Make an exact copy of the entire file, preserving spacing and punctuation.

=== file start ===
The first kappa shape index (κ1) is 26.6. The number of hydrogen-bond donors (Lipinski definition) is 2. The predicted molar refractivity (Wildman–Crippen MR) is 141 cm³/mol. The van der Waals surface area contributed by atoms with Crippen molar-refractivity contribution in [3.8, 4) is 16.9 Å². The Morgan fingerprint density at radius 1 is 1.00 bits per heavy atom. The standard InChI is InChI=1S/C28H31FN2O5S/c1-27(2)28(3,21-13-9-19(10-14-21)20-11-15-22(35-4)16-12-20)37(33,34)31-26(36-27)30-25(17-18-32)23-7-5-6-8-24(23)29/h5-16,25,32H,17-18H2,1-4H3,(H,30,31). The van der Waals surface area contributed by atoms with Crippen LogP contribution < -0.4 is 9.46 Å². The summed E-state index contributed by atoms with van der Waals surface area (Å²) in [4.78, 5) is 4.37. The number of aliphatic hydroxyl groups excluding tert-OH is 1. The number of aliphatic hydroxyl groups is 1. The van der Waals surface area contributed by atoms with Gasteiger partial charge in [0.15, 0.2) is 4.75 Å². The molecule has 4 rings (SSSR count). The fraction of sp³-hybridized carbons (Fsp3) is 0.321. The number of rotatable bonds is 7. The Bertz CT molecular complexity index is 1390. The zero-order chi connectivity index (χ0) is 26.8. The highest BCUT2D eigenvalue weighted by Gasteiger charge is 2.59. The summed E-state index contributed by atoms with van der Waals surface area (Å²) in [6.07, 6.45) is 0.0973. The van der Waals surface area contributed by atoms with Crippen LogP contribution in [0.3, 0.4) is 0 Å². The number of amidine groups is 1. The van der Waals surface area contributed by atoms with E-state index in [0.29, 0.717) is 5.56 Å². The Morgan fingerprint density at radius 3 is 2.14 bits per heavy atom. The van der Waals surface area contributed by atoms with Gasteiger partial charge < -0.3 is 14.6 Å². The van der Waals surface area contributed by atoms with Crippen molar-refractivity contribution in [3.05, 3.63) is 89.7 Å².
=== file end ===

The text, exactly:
The first kappa shape index (κ1) is 26.6. The number of hydrogen-bond donors (Lipinski definition) is 2. The predicted molar refractivity (Wildman–Crippen MR) is 141 cm³/mol. The van der Waals surface area contributed by atoms with Crippen molar-refractivity contribution in [3.8, 4) is 16.9 Å². The Morgan fingerprint density at radius 1 is 1.00 bits per heavy atom. The standard InChI is InChI=1S/C28H31FN2O5S/c1-27(2)28(3,21-13-9-19(10-14-21)20-11-15-22(35-4)16-12-20)37(33,34)31-26(36-27)30-25(17-18-32)23-7-5-6-8-24(23)29/h5-16,25,32H,17-18H2,1-4H3,(H,30,31). The van der Waals surface area contributed by atoms with Crippen LogP contribution < -0.4 is 9.46 Å². The summed E-state index contributed by atoms with van der Waals surface area (Å²) in [4.78, 5) is 4.37. The number of aliphatic hydroxyl groups excluding tert-OH is 1. The number of aliphatic hydroxyl groups is 1. The van der Waals surface area contributed by atoms with Gasteiger partial charge in [0.15, 0.2) is 4.75 Å². The molecule has 4 rings (SSSR count). The fraction of sp³-hybridized carbons (Fsp3) is 0.321. The number of rotatable bonds is 7. The Bertz CT molecular complexity index is 1390. The zero-order chi connectivity index (χ0) is 26.8. The highest BCUT2D eigenvalue weighted by Gasteiger charge is 2.59. The summed E-state index contributed by atoms with van der Waals surface area (Å²) in [6.07, 6.45) is 0.0973. The van der Waals surface area contributed by atoms with Crippen LogP contribution in [0.3, 0.4) is 0 Å². The number of amidine groups is 1. The van der Waals surface area contributed by atoms with E-state index in [0.29, 0.717) is 5.56 Å². The Morgan fingerprint density at radius 3 is 2.14 bits per heavy atom. The van der Waals surface area contributed by atoms with Gasteiger partial charge < -0.3 is 14.6 Å². The van der Waals surface area contributed by atoms with Crippen molar-refractivity contribution in [3.05, 3.63) is 89.7 Å².